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article imageNorway works on radioactive element thorium

By Tim Sandle     May 10, 2014 in Science
Oslo - Experiments in a Norwegian underground plant could lead to the radioactive element thorium being developed as a safer alternative in the production of nuclear power.
Thorium is a naturally occurring radioactive chemical element. Canada, China, Germany, India, the Netherlands, the United Kingdom and the United States have experimented with using thorium as a substitute nuclear fuel in nuclear reactors. However, some of the most pioneering work is taking place in Norway.
The Norway tests at the OECD’s nuclear trials facility in Halden are conducted in a Bond-style underground bunker.
A couple of charming Nordic homes perch on top of a hill at the edge of the town. Below them a garage door in a cliff face leads into a tunnel deep into the hill where the reactor hall lies. In theory the mountain protects the town from an accident. The thorium tests are being carried out by a private firm, Thor Energy (the element itself was discovered in Norway in 1828 and named after the Norse god of thunder).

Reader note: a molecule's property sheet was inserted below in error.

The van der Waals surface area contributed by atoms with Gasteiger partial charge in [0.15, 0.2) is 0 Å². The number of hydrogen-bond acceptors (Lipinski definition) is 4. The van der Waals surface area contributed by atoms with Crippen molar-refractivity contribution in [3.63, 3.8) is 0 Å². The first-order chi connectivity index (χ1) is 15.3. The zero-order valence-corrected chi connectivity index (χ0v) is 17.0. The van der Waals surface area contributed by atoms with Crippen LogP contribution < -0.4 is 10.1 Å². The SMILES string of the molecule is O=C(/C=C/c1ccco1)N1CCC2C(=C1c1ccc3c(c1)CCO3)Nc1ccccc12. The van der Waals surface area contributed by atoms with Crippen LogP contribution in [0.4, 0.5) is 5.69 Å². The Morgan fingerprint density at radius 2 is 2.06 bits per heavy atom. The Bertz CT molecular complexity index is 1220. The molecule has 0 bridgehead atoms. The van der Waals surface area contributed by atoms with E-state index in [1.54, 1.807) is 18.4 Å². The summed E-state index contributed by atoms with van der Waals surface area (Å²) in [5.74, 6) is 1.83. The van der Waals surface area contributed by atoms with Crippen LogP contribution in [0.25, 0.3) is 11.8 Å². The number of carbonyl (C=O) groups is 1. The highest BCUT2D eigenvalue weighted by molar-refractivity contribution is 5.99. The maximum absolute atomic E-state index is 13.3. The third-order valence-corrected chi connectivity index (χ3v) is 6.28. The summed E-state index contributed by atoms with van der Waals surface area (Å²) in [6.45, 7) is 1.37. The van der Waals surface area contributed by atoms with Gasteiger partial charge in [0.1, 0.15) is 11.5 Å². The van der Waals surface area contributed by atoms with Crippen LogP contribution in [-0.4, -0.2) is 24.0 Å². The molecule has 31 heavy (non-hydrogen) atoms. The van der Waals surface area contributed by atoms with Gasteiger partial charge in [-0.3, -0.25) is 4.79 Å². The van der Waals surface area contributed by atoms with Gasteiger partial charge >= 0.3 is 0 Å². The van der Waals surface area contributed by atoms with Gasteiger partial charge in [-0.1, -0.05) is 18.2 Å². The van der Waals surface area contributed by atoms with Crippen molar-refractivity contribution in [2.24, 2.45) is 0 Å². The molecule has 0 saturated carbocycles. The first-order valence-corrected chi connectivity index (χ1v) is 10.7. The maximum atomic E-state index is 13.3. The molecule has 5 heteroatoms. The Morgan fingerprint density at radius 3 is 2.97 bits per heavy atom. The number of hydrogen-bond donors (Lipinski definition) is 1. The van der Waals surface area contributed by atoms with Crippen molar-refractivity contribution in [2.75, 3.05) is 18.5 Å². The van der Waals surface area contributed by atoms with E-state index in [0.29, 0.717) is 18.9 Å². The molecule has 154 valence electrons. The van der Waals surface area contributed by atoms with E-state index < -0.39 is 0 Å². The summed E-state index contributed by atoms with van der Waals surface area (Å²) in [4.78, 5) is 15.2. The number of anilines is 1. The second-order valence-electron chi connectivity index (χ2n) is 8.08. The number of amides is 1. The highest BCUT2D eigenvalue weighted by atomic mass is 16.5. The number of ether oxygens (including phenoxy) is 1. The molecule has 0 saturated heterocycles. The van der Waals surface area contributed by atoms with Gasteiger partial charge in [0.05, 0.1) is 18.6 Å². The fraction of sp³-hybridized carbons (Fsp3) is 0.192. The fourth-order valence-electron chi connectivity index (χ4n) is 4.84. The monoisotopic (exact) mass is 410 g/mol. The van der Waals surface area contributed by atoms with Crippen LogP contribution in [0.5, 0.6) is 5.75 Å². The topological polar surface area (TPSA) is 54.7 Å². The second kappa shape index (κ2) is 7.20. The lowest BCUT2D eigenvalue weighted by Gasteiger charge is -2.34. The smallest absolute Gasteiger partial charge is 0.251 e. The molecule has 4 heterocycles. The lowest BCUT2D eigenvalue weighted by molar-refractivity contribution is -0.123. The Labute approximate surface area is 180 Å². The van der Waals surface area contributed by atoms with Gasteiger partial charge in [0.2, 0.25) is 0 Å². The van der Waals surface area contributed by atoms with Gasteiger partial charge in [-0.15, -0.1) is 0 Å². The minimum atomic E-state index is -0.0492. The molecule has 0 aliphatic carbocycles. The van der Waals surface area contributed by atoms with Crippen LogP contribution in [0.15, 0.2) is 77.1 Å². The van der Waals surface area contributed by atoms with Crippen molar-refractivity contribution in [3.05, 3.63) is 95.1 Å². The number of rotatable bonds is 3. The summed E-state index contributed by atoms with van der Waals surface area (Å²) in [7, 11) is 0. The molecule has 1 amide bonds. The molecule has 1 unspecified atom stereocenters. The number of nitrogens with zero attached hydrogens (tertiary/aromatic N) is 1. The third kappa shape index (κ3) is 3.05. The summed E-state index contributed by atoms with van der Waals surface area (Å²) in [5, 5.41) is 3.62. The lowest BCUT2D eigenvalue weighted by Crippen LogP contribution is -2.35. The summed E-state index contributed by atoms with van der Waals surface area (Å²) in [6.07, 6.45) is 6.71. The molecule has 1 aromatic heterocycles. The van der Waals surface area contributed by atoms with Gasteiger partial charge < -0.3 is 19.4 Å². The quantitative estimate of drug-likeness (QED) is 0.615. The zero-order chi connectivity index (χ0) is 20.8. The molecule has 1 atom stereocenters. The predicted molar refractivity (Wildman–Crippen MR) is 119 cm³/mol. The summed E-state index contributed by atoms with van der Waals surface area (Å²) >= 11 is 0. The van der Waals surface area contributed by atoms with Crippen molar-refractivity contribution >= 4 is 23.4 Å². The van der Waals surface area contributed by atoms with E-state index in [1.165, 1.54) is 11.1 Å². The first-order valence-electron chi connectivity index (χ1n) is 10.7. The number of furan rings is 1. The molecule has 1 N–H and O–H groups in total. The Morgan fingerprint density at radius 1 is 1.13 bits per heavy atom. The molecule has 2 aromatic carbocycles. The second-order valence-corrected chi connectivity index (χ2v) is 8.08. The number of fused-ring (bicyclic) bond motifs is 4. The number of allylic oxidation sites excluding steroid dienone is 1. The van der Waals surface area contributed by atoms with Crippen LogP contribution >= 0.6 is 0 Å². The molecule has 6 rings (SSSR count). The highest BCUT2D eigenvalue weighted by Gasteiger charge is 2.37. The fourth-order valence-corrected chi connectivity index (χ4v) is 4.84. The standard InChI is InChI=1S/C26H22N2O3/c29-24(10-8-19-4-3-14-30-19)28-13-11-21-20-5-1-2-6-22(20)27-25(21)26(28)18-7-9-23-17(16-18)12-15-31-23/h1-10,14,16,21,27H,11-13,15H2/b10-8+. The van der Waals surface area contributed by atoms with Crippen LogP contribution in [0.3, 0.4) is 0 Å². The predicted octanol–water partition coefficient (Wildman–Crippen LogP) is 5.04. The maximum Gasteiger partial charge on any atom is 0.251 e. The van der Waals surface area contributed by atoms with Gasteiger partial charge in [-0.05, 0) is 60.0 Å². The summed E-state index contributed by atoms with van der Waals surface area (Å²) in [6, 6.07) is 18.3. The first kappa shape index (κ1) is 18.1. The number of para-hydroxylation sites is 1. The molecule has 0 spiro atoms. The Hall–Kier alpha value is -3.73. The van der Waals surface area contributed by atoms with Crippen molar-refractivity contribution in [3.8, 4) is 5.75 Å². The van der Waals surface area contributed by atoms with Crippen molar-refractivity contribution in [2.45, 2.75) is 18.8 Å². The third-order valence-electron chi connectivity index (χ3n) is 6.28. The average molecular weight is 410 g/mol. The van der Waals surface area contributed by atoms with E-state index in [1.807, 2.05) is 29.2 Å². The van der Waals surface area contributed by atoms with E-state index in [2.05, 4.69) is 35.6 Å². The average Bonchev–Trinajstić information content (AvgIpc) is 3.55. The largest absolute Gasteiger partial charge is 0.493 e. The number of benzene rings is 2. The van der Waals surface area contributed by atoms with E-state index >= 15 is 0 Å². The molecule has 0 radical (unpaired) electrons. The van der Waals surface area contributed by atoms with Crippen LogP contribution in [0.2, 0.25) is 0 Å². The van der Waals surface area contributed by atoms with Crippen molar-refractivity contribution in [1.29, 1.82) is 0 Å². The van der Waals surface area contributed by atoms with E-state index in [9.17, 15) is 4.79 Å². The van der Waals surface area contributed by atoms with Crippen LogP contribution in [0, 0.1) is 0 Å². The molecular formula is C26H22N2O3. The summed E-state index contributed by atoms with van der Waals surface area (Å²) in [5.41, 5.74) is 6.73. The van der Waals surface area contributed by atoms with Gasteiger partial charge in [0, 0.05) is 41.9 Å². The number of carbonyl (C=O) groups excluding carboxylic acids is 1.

Thor Energy has developed an advanced thorium based oxide fuel and has established a consortium that finances and ensures the implementation of a five year irradiation project with the objective to qualify thorium fuel for use in existing and future generations light water reactors.
The chief executive of Thor Energy Oystein Asphjell who runs the project at Halden, in Norway has told the BBC that so far the results of the work have been encouraging.
More about Norway, Thorium, Nuclear power
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